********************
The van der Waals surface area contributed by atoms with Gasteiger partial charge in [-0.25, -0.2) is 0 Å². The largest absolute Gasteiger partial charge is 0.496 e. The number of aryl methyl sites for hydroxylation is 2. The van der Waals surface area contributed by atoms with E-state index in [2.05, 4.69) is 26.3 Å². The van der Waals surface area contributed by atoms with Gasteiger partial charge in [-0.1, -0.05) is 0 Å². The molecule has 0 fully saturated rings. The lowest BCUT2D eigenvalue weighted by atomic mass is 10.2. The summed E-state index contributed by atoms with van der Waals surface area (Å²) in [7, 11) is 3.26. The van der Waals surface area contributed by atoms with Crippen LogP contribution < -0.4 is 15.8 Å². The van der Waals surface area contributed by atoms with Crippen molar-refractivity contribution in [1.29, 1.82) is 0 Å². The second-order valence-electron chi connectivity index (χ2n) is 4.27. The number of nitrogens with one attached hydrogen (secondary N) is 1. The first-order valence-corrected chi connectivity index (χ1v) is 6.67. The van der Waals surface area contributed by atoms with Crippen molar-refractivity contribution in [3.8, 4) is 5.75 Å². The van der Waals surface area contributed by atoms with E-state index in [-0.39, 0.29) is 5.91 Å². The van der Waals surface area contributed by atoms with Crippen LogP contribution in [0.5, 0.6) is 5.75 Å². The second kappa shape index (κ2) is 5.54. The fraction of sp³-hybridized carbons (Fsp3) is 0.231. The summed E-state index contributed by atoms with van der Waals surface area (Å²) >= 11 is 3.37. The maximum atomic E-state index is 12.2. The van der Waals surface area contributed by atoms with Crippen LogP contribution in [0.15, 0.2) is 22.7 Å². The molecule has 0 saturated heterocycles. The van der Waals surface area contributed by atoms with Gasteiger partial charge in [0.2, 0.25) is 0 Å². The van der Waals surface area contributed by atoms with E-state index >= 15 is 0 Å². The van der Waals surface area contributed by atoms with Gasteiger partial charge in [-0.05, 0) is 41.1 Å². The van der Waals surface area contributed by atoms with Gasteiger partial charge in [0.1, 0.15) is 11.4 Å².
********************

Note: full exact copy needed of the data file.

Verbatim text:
The van der Waals surface area contributed by atoms with Gasteiger partial charge in [-0.25, -0.2) is 0 Å². The largest absolute Gasteiger partial charge is 0.496 e. The number of aryl methyl sites for hydroxylation is 2. The van der Waals surface area contributed by atoms with E-state index in [2.05, 4.69) is 26.3 Å². The van der Waals surface area contributed by atoms with Gasteiger partial charge in [-0.1, -0.05) is 0 Å². The molecule has 0 fully saturated rings. The lowest BCUT2D eigenvalue weighted by atomic mass is 10.2. The summed E-state index contributed by atoms with van der Waals surface area (Å²) in [7, 11) is 3.26. The van der Waals surface area contributed by atoms with Crippen LogP contribution < -0.4 is 15.8 Å². The van der Waals surface area contributed by atoms with Crippen molar-refractivity contribution in [1.29, 1.82) is 0 Å². The second-order valence-electron chi connectivity index (χ2n) is 4.27. The number of nitrogens with one attached hydrogen (secondary N) is 1. The first-order valence-corrected chi connectivity index (χ1v) is 6.67. The van der Waals surface area contributed by atoms with Crippen molar-refractivity contribution in [3.8, 4) is 5.75 Å². The van der Waals surface area contributed by atoms with E-state index in [-0.39, 0.29) is 5.91 Å². The van der Waals surface area contributed by atoms with Crippen LogP contribution in [0.5, 0.6) is 5.75 Å². The second kappa shape index (κ2) is 5.54. The fraction of sp³-hybridized carbons (Fsp3) is 0.231. The summed E-state index contributed by atoms with van der Waals surface area (Å²) >= 11 is 3.37. The maximum atomic E-state index is 12.2. The van der Waals surface area contributed by atoms with Crippen LogP contribution in [0.15, 0.2) is 22.7 Å². The molecule has 0 saturated heterocycles. The van der Waals surface area contributed by atoms with Gasteiger partial charge in [0.2, 0.25) is 0 Å². The van der Waals surface area contributed by atoms with E-state index >= 15 is 0 Å². The van der Waals surface area contributed by atoms with Gasteiger partial charge in [-0.05, 0) is 41.1 Å². The van der Waals surface area contributed by atoms with Gasteiger partial charge in [0.1, 0.15) is 11.4 Å².